All right, let's grab this and drop it into our schema.graphQL file. Here's my schema .Graph QL file. I'm just going to add this to the bottom, right? If there's no particular importance of ordering in this file, just do whatever works for you. I think there is another change to make and that is adding a top level query for the array of tweets.

Normally we'd want this to be retrieved on a per user basis. But let's just pretend in this world, everyone sees the same tweets. So we're going to add this to the query top level type. We're also going to add this effectively, a has one relationship, where each user has a user stats object.

So we'll add that to the user type. Put that right here at the bottom. Great, that is the extent of what we need to do in terms of schema modification. Now just just note, author and stats on a tweet are nullable fields they do not end with this exclamation mark.

Same is true for the stats field. This is what we need to do if these fields are populated on an as needed basis, right? In order to sort of save the effort of abstaining from getting that data and putting it together. They need to be nullable right. All right, so the next thing we're gonna do is add some more objects to our context object, right?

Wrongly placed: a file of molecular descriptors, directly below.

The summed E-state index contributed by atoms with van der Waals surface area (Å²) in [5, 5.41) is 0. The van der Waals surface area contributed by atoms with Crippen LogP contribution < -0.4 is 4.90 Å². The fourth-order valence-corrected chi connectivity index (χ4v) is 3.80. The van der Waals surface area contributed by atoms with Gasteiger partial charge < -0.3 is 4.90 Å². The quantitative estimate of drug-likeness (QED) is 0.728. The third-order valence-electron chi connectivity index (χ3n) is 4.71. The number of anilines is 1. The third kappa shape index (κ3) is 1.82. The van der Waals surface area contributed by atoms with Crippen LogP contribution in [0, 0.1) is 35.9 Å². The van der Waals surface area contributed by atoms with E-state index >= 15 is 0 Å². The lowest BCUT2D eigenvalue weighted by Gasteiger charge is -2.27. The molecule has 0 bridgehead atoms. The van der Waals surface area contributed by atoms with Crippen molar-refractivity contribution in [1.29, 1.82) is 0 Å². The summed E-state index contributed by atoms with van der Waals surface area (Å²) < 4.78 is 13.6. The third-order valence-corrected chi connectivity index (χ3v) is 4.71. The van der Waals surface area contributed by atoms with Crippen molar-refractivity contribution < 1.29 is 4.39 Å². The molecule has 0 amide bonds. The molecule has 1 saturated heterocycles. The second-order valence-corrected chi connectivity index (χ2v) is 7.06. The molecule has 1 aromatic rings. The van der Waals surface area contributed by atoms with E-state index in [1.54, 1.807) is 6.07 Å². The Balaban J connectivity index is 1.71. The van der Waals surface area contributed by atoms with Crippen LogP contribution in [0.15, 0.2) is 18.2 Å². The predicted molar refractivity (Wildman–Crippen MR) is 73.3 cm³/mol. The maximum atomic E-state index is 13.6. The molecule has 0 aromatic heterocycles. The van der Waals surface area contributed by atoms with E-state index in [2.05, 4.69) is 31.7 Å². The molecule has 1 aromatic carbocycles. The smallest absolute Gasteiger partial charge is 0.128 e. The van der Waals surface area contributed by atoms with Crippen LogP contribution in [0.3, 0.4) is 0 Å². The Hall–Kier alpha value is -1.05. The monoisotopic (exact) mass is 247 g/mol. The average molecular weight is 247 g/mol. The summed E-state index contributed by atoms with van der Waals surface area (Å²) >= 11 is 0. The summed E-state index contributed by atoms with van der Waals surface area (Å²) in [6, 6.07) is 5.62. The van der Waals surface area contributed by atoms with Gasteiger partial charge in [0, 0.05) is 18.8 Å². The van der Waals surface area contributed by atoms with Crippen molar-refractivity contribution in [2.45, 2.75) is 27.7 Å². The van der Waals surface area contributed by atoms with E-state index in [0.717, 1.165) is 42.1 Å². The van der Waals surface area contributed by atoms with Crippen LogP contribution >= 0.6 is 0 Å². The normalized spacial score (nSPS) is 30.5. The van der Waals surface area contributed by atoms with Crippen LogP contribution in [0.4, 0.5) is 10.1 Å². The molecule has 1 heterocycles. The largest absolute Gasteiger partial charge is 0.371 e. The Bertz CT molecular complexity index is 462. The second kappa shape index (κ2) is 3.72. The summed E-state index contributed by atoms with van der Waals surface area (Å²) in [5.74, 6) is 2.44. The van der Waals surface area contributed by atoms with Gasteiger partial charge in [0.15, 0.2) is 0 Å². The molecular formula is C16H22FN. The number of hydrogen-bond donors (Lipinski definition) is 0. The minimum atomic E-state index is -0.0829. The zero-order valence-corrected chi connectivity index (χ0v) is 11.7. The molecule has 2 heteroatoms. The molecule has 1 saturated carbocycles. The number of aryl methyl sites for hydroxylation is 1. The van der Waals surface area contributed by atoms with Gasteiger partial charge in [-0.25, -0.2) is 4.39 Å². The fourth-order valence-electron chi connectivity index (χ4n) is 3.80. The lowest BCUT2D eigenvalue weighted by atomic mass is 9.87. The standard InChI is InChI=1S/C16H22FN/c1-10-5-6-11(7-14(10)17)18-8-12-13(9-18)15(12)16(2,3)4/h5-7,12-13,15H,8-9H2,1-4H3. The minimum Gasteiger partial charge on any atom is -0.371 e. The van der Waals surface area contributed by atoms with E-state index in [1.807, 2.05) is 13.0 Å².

This is the thing that the database is sort of held on and it travels along and each resolver and gives us access to all sorts of different things. We're going to create some little caches So let's open up our Apollo server.ts and let's go down to where that context is defined, which is right here.

And we're going to add some new things. We'll call them DB tweetcash. And there'll be an empty object and then we're going to have another empty object DB tweet to favorite count map and then DB user cache All right, so we're getting a little type error here. It's telling me object literal has properties on it.

An object literal may only specify known properties. Has anyone know why we're getting this error? What's the purpose of excess property detection and TypeScript? Let me put it to you a different way. So let's return this object. Let's like it make our arrow function a little bit more explicit.